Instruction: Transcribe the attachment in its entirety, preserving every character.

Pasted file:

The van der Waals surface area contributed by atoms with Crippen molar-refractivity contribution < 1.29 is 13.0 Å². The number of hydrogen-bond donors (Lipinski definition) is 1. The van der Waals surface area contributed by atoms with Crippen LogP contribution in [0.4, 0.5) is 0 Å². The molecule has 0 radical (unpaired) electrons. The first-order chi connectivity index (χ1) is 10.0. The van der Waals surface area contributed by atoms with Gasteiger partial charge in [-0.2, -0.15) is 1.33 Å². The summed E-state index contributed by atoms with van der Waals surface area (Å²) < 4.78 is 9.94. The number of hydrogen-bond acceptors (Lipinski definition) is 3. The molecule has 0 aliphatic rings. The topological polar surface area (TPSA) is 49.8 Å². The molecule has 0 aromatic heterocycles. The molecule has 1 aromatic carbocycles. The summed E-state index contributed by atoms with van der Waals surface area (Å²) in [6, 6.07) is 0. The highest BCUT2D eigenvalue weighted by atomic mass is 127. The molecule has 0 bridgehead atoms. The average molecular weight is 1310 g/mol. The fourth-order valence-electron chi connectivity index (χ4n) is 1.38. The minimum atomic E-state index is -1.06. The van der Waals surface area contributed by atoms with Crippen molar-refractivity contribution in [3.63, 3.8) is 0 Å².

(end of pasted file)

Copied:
The van der Waals surface area contributed by atoms with Crippen molar-refractivity contribution < 1.29 is 13.0 Å². The number of hydrogen-bond donors (Lipinski definition) is 1. The van der Waals surface area contributed by atoms with Crippen LogP contribution in [0.4, 0.5) is 0 Å². The molecule has 0 radical (unpaired) electrons. The first-order chi connectivity index (χ1) is 10.0. The van der Waals surface area contributed by atoms with Gasteiger partial charge in [-0.2, -0.15) is 1.33 Å². The summed E-state index contributed by atoms with van der Waals surface area (Å²) < 4.78 is 9.94. The number of hydrogen-bond acceptors (Lipinski definition) is 3. The molecule has 0 aliphatic rings. The topological polar surface area (TPSA) is 49.8 Å². The molecule has 0 aromatic heterocycles. The molecule has 1 aromatic carbocycles. The summed E-state index contributed by atoms with van der Waals surface area (Å²) in [6, 6.07) is 0. The highest BCUT2D eigenvalue weighted by atomic mass is 127. The molecule has 0 bridgehead atoms. The average molecular weight is 1310 g/mol. The fourth-order valence-electron chi connectivity index (χ4n) is 1.38. The minimum atomic E-state index is -1.06. The van der Waals surface area contributed by atoms with Crippen molar-refractivity contribution in [3.63, 3.8) is 0 Å².